Saturday, September 18th, 2021

Deep Sniff: A History of Poppers and Queer Futures : Adam Zmith reviewed by Jonathan Kemp

Whilst not massively enamored of poppers myself –  they smell of old socks and give me a headache – my housemate’s a big fan, they’re delivered in bulk. So, during the first lockdown, when we were all trying to find ways to keep entertained at home, we booked tickets for Adam Zmith’s online lecture on the history of poppers, with comedy interludes by the inimitable Dr. Sharon Husbands. The pair eagerly partook of the hard stuff throughout and when they encouraged the audience to inhale, I removed two little brown bottles – labeled Oink! and English – from our freezer where they’re kept for extra freshness, and we began huffing away as Zmith delivered his socio-historical lecture and Sharon delivered white trash, post-Kristevian belly laughs. 

Zmith clearly spent his lockdowns productively, developing that lecture into this engaging and well-researched account of exactly how queer poppers are, how they became an emblem of a certain seedy, irresistible aspect of gay life, and how, according to Zmith, they are key to any real sense of a queer utopia. From their humble beginnings in mid-nineteenth century, introduced as a source of relief for angina sufferers, to their ubiquity within gay life, from dancefloor to bedroom, Zmith recounts it all with lusty relish. He introduces us to Antoine Jérome Balard of Montpellier, France, the man who started it all when, in 1844, he passed nitrogen fumes through amyl alcohol and discovered that inhaling the resulting pungent vapour caused his face to redden and dilated his blood vessels, lowering his blood pressure. At the time, he couldn’t think what earthly use it would be, but twenty-two years later, a young Scotsman, Thomas Lauder Brunton, used the vapour to relieve his angina patients’ pain. Pretty soon, it was being sold in small glass vials that you ‘popped’ to release the fumes.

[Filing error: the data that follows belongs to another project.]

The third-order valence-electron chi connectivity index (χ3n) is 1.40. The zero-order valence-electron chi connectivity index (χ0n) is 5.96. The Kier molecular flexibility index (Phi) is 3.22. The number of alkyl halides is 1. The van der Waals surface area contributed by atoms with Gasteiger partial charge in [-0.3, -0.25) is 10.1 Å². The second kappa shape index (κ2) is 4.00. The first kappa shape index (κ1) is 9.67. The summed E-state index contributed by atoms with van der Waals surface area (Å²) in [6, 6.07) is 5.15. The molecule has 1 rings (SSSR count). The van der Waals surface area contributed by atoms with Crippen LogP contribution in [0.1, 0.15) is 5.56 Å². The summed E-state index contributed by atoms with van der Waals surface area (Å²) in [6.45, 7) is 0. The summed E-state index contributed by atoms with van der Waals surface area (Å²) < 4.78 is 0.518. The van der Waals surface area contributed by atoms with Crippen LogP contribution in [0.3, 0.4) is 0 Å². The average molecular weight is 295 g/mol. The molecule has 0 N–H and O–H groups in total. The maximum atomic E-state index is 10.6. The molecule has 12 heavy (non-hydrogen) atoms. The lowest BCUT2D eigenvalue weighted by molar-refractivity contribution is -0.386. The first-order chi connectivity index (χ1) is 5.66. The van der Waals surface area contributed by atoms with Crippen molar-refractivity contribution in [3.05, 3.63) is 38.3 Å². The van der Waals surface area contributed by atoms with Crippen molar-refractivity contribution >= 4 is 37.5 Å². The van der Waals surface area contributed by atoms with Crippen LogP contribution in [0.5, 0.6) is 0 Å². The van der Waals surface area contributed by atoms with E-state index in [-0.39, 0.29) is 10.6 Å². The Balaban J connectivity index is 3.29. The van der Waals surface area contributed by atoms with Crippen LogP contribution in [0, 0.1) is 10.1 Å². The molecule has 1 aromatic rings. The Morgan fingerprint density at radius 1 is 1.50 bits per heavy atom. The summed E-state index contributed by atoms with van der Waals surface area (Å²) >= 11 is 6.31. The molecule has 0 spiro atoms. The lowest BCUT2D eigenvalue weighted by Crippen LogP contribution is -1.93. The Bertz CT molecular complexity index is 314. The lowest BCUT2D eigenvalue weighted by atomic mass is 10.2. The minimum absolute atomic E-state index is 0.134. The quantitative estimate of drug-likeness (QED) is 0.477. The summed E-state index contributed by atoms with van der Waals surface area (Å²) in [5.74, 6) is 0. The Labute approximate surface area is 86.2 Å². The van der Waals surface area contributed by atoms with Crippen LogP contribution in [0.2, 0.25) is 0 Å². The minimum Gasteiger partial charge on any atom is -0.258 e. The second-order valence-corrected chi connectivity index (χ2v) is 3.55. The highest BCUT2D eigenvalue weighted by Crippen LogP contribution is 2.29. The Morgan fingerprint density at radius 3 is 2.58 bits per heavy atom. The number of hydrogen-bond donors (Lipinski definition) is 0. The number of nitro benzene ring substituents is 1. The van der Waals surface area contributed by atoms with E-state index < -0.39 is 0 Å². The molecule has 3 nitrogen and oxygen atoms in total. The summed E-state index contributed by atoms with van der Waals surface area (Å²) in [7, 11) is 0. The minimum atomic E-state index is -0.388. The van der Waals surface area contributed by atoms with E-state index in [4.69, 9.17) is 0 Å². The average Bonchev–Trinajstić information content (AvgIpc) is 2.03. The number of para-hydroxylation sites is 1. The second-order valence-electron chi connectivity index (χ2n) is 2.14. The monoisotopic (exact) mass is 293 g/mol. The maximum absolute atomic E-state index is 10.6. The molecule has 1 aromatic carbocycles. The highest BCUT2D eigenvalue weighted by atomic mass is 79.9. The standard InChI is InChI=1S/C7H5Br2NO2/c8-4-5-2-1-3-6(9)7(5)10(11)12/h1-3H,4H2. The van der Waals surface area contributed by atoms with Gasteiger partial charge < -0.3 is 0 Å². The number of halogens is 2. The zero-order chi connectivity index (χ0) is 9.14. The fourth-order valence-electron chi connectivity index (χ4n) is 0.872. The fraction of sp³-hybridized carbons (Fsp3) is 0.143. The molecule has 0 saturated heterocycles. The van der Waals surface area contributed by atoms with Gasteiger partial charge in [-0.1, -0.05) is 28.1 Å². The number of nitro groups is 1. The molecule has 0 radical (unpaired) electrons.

Recounting poppers’ history is interesting enough in itself but understanding their place in history is where Zmith excels. Using episodes in the history of poppers, he explores, imagines and extrapolates on, among other things, gender norms, popperbators, science fiction, and the AIDS crisis. He adorns his book with gems of stories –  like that of Roland Chemist on Praed Street near Paddington Station, London, who sold 185,700 ampoules of amyl nitrite in one year, compared to Boots Chemists in Piccadilly who sold around 288 ampoules. We learn about W. Jay Freezer the man who marketed poppers to gay men specifically – establishing the magazine Drummer to serve as a platform for advertising the product to its hedonistic readers. He dreamed of poppers being sold alongside shampoo and nail polish remover in supermarkets. Then, of course, AIDS hit, and anything associated with pleasure-seeking were shunned. For a while, amyl nitrite was considered the cause of what became known as HIV.

There’s a rich diversity of ideas, facts and musings here. Alongside an account of popperbating  and a section on queer utopias as imagined by sci-fi writers, there’s a chapter on the police raids in 1986/87 on London’s iconic queer heritage public house, The Royal Vauxhall Tavern, to seize the poppers being sold there. The seven uniformed officers wore unnecessary surgical gloves in protest at their provocative prophylactics, Lily Savage, who was onstage at the time, gave the Old Bill a Scouse mouthful and told the crowd to riot, earning herself a night in the cell.  

Inbetween the longer chapters there are short, italicized interludes which give a more personal expression to Zmith’s prose. 

There’s no doubt that Deep Sniff is a passion project for Zmith. That it’s also an impressive intellectual endeavor that soberly celebrates poppers’ place in queer history is no mean feat. To sniff amyl nitrite is to join the Village People, hang out at the Mineshaft, or be an extra in Cruising. Deep Sniff acknowledges all this without shying away from poppers more problematic aspects. All told, it’s quite intoxicating.”

Author Adam Zmith was the recipient of the London Writers Award 2019-20, and is the author of several shortlisted and published short stories. He is also one of the producers of The Log Books podcast, winner of Gold in the Best New Podcast category at the British Podcast Awards 2020



Review by Jonathan Kemp

Queerguru London Contributing Editor Jonathan Kemp writes fiction and non-fiction and teaches creative writing at Middlesex University. He is the author of two novels – London Triptych (2010), which won the 2011 Authors’ Club Best First Novel Award, and Ghosting (2015) – and the short-story collection Twentysix. (2011, all published by Myriad Editions). Non-fiction works include The Penetrated Male (2012) and Homotopia?: Gay Identity, Sameness and the Politics of Desire (2015, both Punctum Books).

Posted by queerguru  at  14:20

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